I suppose Marc Dann deserves credit for the inception of shaky video. I started covering the Statehouse shortly after Ted Strickland was elected governor and Democrats secured most of Ohio's statewide offices, with Republicans in control of the legislature. The state and the nation were approaching the Great Recession, with budget cuts and tax hikes (that terminology is debatable, depending on which side of the political aisle you favor) in the works. Democrats also won control of the Ohio House for one term, in 2009–10. All of this created opportunities for headline-grabbing disagreements and drama during my early Statehouse days.

But the Dann scandal, which led to his resignation and criminal charges being filed against the former Ohio attorney general and others, is what really prompted me to start recording video. There's a photo from May 5, 2008, taken by Paul Vernon of the Associated Press, that shows a crowd of journalists questioning Strickland on the Statehouse steps after he requested that Dann resign. Look closely, and you'll see a thinner me, with lots more hair, holding my no-frills camera and recording the Q&A. That's how shaky video was born, when I realized I could record video with my point-and-shoot. Soon, I was documenting everything I attended and posting it online for the world to see. If there was a press conference or a gaggle with some official, or if I spotted the governor or somebody else in the Statehouse hallway, I was there with my camera hitting “record.”

I don't really remember whether I started calling my clips “shaky” or if someone else did, but whenever I uploaded footage, I tweeted something about a new “shaky video” being available. The descriptor was appropriate, since I refused to lug a bulky tripod around. Your arms get tired after holding a camera in someone's face for an extended period of time. I did relent and purchase a monopod, which could be easily maneuvered when pressed shoulder to shoulder with other reporters, but the resulting recordings still had enough sway to be described as shaky.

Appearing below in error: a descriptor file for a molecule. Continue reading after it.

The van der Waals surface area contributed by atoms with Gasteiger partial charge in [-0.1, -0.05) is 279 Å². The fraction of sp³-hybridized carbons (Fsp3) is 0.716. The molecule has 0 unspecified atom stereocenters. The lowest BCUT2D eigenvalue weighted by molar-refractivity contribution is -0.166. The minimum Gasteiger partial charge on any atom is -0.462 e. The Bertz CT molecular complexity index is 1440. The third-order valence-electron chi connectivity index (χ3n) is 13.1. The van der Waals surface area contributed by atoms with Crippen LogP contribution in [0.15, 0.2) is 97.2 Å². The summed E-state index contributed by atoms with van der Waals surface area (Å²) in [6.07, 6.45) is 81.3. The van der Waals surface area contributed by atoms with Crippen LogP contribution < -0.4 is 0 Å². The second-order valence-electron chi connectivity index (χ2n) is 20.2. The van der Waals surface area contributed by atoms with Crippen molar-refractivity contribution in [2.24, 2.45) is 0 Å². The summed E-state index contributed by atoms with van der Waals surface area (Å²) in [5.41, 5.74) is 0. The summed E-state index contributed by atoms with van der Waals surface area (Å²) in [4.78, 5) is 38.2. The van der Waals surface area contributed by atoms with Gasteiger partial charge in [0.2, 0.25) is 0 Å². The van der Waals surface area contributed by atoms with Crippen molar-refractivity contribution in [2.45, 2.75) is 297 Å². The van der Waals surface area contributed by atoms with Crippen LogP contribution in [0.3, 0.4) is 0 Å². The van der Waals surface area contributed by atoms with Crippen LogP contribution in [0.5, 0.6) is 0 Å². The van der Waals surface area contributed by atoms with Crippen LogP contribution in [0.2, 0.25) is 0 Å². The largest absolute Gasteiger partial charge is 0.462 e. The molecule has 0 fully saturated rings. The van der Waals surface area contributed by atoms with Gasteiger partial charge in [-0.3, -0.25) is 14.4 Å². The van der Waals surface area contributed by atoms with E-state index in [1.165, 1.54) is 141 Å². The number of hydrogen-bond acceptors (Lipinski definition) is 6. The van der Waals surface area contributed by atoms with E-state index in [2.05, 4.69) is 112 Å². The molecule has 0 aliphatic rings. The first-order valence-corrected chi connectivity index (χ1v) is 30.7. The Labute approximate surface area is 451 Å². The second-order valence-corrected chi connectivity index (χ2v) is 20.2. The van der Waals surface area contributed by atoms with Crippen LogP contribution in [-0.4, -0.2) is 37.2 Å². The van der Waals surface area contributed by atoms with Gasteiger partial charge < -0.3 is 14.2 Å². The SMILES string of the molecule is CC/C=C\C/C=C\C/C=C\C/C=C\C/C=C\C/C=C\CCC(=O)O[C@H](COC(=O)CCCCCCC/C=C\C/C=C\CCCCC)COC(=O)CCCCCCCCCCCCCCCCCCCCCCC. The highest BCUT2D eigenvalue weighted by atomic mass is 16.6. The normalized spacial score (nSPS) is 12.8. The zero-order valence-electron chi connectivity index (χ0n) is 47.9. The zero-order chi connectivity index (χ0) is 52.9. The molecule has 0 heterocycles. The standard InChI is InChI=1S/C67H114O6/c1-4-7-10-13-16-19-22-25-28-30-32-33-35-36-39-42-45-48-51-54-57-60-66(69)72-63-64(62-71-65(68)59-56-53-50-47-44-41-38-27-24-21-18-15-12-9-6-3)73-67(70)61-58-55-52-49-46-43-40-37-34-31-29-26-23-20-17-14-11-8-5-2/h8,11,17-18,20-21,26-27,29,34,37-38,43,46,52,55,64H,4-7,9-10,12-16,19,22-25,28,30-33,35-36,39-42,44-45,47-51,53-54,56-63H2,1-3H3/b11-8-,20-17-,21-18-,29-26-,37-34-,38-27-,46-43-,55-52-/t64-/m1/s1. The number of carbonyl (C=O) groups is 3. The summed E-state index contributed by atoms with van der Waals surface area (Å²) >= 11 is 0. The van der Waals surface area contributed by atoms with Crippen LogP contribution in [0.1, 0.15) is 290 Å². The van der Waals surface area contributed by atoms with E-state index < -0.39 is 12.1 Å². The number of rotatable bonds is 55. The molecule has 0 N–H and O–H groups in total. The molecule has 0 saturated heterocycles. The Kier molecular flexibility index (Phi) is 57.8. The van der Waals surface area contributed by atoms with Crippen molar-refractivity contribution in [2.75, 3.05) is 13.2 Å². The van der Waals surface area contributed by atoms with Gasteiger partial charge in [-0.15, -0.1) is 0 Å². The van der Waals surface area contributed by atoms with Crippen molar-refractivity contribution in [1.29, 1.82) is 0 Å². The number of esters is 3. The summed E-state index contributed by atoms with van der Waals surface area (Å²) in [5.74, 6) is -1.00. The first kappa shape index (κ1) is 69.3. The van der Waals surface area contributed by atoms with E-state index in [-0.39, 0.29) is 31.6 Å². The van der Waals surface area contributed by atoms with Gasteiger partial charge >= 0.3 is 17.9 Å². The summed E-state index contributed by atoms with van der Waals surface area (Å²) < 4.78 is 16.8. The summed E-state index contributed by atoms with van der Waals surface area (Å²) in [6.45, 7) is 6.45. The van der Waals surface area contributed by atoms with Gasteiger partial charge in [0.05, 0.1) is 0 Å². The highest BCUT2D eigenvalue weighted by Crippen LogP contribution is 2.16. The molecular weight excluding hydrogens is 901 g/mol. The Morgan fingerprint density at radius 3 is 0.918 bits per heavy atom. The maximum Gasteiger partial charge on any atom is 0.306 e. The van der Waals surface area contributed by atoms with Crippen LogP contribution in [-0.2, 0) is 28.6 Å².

Nobody else was doing this sort of thing at the Ohio Statehouse when I started, and few people are doing it to the extent that I did even now. And with good reason: We're not talking viral videos of cute kittens here, or guys getting hit in the groin with footballs. Instead, my video library consisted of the more mundane workings of state government and politics. In the early days, few of my newspapers even took the time to post links to the footage I was creating because there wasn't a large audience for it.

But the regulars around Capitol Square quickly learned about shaky video and usually could rely on me to be places that they could not. That was one of the nice things about the Dix Statehouse bureau: Covering state government for smaller papers outside of Columbus, I was given leeway to write about anything and everything. Some days, I'd hit half a dozen events. I joked about my “shaky” video on Twitter (@OhioCapitalBlog, if you're in the neighborhood). Others played along, and “shaky video” gained a foothold. Lobbyists I didn't know greeted me by name and commented on my shaky clips. Statehouse reporters would include quotes in their stories from events I had attended, but they had not. Governors and other office-holders would either welcome me and my monopod or run the other way and refuse to answer questions, scared of being on record and online for all the world to see.

The End